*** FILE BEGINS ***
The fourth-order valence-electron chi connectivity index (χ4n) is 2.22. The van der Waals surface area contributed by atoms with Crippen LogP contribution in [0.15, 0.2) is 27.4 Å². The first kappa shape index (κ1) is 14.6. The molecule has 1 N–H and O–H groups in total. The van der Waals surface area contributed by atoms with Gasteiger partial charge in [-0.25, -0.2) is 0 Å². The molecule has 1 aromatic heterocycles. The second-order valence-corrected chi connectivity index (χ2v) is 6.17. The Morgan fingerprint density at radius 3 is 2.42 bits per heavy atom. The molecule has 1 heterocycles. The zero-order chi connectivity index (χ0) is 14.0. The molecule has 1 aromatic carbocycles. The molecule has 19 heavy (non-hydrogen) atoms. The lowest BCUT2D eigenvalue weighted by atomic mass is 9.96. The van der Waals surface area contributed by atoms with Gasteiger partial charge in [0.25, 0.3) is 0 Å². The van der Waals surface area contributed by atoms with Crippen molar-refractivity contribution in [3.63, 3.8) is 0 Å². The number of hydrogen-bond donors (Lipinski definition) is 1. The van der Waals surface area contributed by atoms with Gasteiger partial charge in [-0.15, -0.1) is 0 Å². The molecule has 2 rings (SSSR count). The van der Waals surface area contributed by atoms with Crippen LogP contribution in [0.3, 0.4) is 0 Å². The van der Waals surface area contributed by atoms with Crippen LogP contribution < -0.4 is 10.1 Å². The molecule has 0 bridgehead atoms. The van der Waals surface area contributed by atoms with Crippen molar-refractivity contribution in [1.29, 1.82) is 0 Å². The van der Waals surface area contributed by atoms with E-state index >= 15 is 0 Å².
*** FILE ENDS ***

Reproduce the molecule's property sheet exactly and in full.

The fourth-order valence-electron chi connectivity index (χ4n) is 2.22. The van der Waals surface area contributed by atoms with Crippen LogP contribution in [0.15, 0.2) is 27.4 Å². The first kappa shape index (κ1) is 14.6. The molecule has 1 N–H and O–H groups in total. The van der Waals surface area contributed by atoms with Gasteiger partial charge in [-0.25, -0.2) is 0 Å². The molecule has 1 aromatic heterocycles. The second-order valence-corrected chi connectivity index (χ2v) is 6.17. The Morgan fingerprint density at radius 3 is 2.42 bits per heavy atom. The molecule has 1 heterocycles. The zero-order chi connectivity index (χ0) is 14.0. The molecule has 1 aromatic carbocycles. The molecule has 19 heavy (non-hydrogen) atoms. The lowest BCUT2D eigenvalue weighted by atomic mass is 9.96. The van der Waals surface area contributed by atoms with Gasteiger partial charge in [0.25, 0.3) is 0 Å². The van der Waals surface area contributed by atoms with Crippen molar-refractivity contribution in [3.63, 3.8) is 0 Å². The number of hydrogen-bond donors (Lipinski definition) is 1. The van der Waals surface area contributed by atoms with Gasteiger partial charge in [-0.15, -0.1) is 0 Å². The molecule has 2 rings (SSSR count). The van der Waals surface area contributed by atoms with Crippen LogP contribution in [0.3, 0.4) is 0 Å². The van der Waals surface area contributed by atoms with Crippen LogP contribution < -0.4 is 10.1 Å². The molecule has 0 bridgehead atoms. The van der Waals surface area contributed by atoms with Crippen molar-refractivity contribution in [1.29, 1.82) is 0 Å². The van der Waals surface area contributed by atoms with E-state index >= 15 is 0 Å².